I have yet to see Pilgrim Hill and looking at where it is on, it seems the nearest place is going to be Newbridge for a single viewing on Thursday May 16th. Reading the reviews reveals it to be shot as if part documentary, part feature film. Jimmy ?Walsh is a bachelor farmer who is part carer to his aged father. His only company are his cows and a friend Tommy who talks of emigrating. ?The film shows the dark side of rural Ireland where many are becoming more and more isolated.
Apparently, Jimmy’s fear of losing his licence and his only pleasures of occasional visits to the pub are threatened by being stopped by the police and breathalysed. ?His fear of the department staff is palpable when they arrive in his yard and when some of his cows go down with TB, it is as if his world falls apart. Apparently there’s an inaccuracy then as he says he can’t supply milk but he would be able to – the cows with TB would have to be slaughtered and the rest of the herd would be ‘locked up’ which means he wouldn’t be able to buy in or sell any cattle.
Apparently his friend does bring him to the nearest big town to a disco which he doesn’t enjoy and I’d imagine feels like a fish out of water. It made me think of JB Keane’s play The Chastitute??and his book Letters of a Love-Hungry Farmer.
Has life for many farmers not changed in over half a century? ?I know The Chastitute was written as recently as 1981 but seems set in the 50s or 60s. Keane’s works are quite similar in that the storyline is the same in both – they follow the tale of John Bosco, he lived with his mother for many years and now she is dead, he is finally free to choose any wife he wants but in his 50s, he finds that most women in the neighbourhood emigrated or went to the cities. There just aren’t that many women out there, let alone any who might want to marry him. He enlists the help of an aunt to find him a housekeeper, hoping that something romantic might come of it, he uses a matchmaker and he also gets a ‘friend’ to help him out -with comically disasterous results when they visit the ‘spring show’ in Dublin. Despite the comedy moments and The Chastitute is viewed as a very very funny play, Keane’s work has many a serious message about life for rural farmers particularly those who are unmarried.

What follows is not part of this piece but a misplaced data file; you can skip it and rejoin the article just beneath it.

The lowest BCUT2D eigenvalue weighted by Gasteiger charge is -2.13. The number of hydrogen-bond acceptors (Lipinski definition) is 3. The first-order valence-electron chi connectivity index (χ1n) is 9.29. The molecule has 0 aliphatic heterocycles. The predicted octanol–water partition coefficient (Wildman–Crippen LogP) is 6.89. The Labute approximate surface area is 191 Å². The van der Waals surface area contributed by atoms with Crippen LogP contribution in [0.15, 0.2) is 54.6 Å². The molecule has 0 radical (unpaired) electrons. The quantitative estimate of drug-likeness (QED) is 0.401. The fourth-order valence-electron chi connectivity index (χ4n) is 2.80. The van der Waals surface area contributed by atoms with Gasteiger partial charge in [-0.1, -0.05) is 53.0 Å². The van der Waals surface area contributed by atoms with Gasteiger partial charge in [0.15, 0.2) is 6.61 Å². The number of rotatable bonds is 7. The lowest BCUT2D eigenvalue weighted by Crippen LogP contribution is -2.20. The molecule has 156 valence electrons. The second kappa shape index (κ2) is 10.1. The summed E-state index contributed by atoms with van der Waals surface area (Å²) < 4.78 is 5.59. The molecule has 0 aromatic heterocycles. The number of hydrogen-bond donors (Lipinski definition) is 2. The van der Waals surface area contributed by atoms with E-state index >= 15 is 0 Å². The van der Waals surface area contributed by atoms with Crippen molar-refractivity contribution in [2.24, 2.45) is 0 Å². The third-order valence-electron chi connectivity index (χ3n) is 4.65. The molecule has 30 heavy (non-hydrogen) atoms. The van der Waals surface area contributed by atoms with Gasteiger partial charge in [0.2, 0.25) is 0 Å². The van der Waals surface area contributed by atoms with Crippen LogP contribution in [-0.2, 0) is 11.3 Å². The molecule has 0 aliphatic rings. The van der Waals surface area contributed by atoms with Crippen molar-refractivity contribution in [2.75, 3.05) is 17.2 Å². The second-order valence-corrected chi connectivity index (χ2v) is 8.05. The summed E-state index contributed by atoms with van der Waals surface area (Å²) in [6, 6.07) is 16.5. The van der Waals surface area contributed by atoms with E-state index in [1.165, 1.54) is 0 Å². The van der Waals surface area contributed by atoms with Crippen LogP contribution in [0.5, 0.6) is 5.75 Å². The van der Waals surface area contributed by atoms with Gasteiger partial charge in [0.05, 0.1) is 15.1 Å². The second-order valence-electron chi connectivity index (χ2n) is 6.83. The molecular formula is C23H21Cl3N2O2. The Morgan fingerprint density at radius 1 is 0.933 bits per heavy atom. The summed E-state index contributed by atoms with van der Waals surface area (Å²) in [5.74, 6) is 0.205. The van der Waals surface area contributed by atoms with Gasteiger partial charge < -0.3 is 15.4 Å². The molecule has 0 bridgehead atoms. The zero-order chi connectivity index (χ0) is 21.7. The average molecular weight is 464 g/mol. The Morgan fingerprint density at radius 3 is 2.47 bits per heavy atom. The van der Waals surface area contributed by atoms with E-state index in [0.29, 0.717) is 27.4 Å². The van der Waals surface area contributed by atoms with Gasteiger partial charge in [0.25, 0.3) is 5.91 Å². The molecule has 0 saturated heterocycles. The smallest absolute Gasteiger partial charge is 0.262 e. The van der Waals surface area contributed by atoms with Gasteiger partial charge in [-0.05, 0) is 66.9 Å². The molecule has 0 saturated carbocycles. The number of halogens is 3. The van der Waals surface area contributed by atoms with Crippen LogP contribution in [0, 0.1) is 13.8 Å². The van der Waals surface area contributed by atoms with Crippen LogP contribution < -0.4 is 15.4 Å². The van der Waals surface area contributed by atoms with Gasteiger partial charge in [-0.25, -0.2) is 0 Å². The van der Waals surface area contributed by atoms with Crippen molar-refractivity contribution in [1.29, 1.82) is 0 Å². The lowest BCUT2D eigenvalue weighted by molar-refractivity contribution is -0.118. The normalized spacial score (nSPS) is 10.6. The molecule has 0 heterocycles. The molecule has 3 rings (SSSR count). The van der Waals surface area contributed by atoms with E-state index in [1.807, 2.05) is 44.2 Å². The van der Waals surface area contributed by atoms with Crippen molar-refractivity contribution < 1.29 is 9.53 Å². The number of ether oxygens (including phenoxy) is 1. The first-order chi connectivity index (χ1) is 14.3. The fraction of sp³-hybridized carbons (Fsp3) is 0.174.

It sounds to me like there are many parallels between Keane’s works and Pilgrim Hill – mainly the caring for an aged parent, the isolation, the tie to the land, the desperation. While both seem to have funny moments, both are poignant and sad and a stark reminder that if this reflects life for many farmers, is it a good thing?